“Dividing lines still exist, and despite the dissolution of the Soviet Union and the end of the Cold War, what we saw in Europe during previous administrations was a constant wave of NATO enlargement,” said Stepanov, blasting Washington’s recent strengthening of missile defense systems in Eastern Europe and around the world. “In 2002, the U.S. withdrew from the Anti-Ballistic Missile Treaty, which was a strong blow to our relations, threatening the strategic balance of power that existed for so many years. For us, it’s a big concern because they can undermine our strategic arsenal.”
He added that “building such systems is also detrimental to U.S. security because it creates the illusion of invincibility.”
The question of invincibility is also important to Putin, a former KGB officer who for years has lamented the breakup of the Soviet Union. Harvard’s Stephen Walt and other foreign policy realists argue that, in fact, Russia’s insecurity has largely driven its response to Ukraine.
Contrary to conventional wisdom that Putin “is a relentless aggressor who is trying to recreate something akin to the old Soviet empire,” Walt describes Russia as “an aging, depopulating, and declining great power trying to cling to whatever international influence it still possesses and preserve a modest sphere of influence near its borders, so that stronger states — and especially the United States — cannot take advantage of its growing vulnerabilities,” he wrote in the Feb. 9 Foreign Policy article titled “Why Arming Kiev Is a Really, Really Bad Idea.”
Walt argues that the needless expansion of NATO along Russia’s borders, even though its raison d’être ceased to exist after the Soviet Union crumbled, only exacerbated Moscow’s paranoia. “As the critics warned it would, open-ended NATO expansion has done more to poison relations with Russia than any other single Western policy,” he declared.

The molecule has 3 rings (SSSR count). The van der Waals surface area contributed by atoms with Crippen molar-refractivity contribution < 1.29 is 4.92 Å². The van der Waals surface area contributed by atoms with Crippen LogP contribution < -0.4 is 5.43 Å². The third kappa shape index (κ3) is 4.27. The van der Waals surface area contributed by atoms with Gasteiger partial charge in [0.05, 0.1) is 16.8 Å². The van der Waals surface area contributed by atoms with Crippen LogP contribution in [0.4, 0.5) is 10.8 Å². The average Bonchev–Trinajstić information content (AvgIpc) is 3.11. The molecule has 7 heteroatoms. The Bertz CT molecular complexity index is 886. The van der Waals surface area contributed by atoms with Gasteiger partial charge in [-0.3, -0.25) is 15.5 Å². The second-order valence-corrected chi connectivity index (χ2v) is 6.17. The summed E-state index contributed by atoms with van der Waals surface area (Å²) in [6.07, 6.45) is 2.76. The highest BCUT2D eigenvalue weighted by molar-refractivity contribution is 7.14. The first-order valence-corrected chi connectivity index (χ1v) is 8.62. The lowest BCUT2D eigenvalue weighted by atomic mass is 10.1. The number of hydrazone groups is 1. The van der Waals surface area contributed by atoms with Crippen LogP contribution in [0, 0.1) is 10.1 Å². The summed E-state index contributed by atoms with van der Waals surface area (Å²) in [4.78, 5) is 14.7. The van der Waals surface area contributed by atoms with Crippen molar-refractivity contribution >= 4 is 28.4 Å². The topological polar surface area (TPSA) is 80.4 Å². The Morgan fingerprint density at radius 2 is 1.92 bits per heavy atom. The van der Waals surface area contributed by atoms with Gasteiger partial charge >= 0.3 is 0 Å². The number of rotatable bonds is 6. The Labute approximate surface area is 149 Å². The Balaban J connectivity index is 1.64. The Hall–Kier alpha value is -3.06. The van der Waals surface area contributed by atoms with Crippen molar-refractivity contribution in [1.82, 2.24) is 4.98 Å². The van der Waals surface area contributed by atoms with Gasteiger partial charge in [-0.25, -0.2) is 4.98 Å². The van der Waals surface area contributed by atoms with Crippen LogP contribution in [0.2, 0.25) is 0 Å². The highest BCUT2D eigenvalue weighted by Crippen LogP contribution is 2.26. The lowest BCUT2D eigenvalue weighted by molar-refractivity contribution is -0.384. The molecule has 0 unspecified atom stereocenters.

had been complaining for years that the U.S. was trying to pull neighboring countries such as Georgia into the West’s orbit. The prospect of Ukraine joining NATO after its pro-Russian president was ousted was a red line for Putin, who promptly annexed the strategic peninsula of Crimea, home to Russia’s Black Sea Fleet.
Despite international condemnation, Putin proudly defends the land grab as necessary to protect Crimea’s large ethnic Russian population. As self-serving as that justification may be, there is little doubt that Putin sees Ukraine — a former Soviet satellite of 45 million people located on Russia’s doorstep — as a vital strategic interest.
Ukraine’s historical and cultural ties to Russia run deep (Crimea itself was gifted to Ukraine in 1954 by Soviet leader Nikita Khrushchev). Aware of these ties, Obama has thus far refused to send weaponry to Kiev, fearful of triggering an arms race with Russia, which has far more vested in Ukraine than does Washington.